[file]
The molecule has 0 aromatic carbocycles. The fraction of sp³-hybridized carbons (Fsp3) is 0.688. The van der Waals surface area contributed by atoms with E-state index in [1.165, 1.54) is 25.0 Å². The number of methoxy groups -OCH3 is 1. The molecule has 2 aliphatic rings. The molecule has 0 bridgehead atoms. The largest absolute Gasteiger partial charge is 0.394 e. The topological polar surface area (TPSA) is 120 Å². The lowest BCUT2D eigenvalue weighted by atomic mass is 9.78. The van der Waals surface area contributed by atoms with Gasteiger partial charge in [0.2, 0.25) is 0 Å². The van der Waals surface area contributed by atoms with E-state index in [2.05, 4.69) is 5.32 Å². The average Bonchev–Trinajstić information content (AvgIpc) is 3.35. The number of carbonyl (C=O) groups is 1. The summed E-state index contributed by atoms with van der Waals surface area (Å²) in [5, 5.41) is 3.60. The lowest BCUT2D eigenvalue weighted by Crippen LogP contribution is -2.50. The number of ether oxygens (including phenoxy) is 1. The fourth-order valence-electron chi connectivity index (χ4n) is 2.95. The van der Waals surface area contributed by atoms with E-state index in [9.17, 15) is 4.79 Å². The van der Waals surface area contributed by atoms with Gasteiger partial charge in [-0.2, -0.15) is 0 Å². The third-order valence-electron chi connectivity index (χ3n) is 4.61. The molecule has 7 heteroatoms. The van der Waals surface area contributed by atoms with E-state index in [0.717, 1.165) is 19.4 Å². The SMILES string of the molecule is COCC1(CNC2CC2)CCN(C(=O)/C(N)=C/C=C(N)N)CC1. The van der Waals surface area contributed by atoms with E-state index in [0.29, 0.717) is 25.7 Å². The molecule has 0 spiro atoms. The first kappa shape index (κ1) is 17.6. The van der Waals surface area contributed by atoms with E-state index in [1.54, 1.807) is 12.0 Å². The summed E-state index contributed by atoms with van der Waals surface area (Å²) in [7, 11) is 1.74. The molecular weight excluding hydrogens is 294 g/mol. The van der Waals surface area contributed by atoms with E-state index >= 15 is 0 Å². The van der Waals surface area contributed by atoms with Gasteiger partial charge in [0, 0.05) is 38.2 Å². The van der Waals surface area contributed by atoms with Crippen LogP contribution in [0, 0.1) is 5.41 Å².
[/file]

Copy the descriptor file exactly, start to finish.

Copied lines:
The molecule has 0 aromatic carbocycles. The fraction of sp³-hybridized carbons (Fsp3) is 0.688. The van der Waals surface area contributed by atoms with E-state index in [1.165, 1.54) is 25.0 Å². The number of methoxy groups -OCH3 is 1. The molecule has 2 aliphatic rings. The molecule has 0 bridgehead atoms. The largest absolute Gasteiger partial charge is 0.394 e. The topological polar surface area (TPSA) is 120 Å². The lowest BCUT2D eigenvalue weighted by atomic mass is 9.78. The van der Waals surface area contributed by atoms with Gasteiger partial charge in [0.2, 0.25) is 0 Å². The van der Waals surface area contributed by atoms with E-state index in [2.05, 4.69) is 5.32 Å². The average Bonchev–Trinajstić information content (AvgIpc) is 3.35. The number of carbonyl (C=O) groups is 1. The summed E-state index contributed by atoms with van der Waals surface area (Å²) in [5, 5.41) is 3.60. The lowest BCUT2D eigenvalue weighted by Crippen LogP contribution is -2.50. The number of ether oxygens (including phenoxy) is 1. The fourth-order valence-electron chi connectivity index (χ4n) is 2.95. The van der Waals surface area contributed by atoms with E-state index in [9.17, 15) is 4.79 Å². The van der Waals surface area contributed by atoms with Gasteiger partial charge in [-0.2, -0.15) is 0 Å². The third-order valence-electron chi connectivity index (χ3n) is 4.61. The molecule has 7 heteroatoms. The van der Waals surface area contributed by atoms with E-state index in [0.717, 1.165) is 19.4 Å². The SMILES string of the molecule is COCC1(CNC2CC2)CCN(C(=O)/C(N)=C/C=C(N)N)CC1. The van der Waals surface area contributed by atoms with E-state index in [0.29, 0.717) is 25.7 Å². The molecule has 0 spiro atoms. The first kappa shape index (κ1) is 17.6. The van der Waals surface area contributed by atoms with E-state index in [1.54, 1.807) is 12.0 Å². The summed E-state index contributed by atoms with van der Waals surface area (Å²) in [7, 11) is 1.74. The molecular weight excluding hydrogens is 294 g/mol. The van der Waals surface area contributed by atoms with E-state index >= 15 is 0 Å². The van der Waals surface area contributed by atoms with Gasteiger partial charge in [0, 0.05) is 38.2 Å². The van der Waals surface area contributed by atoms with Crippen LogP contribution in [0, 0.1) is 5.41 Å².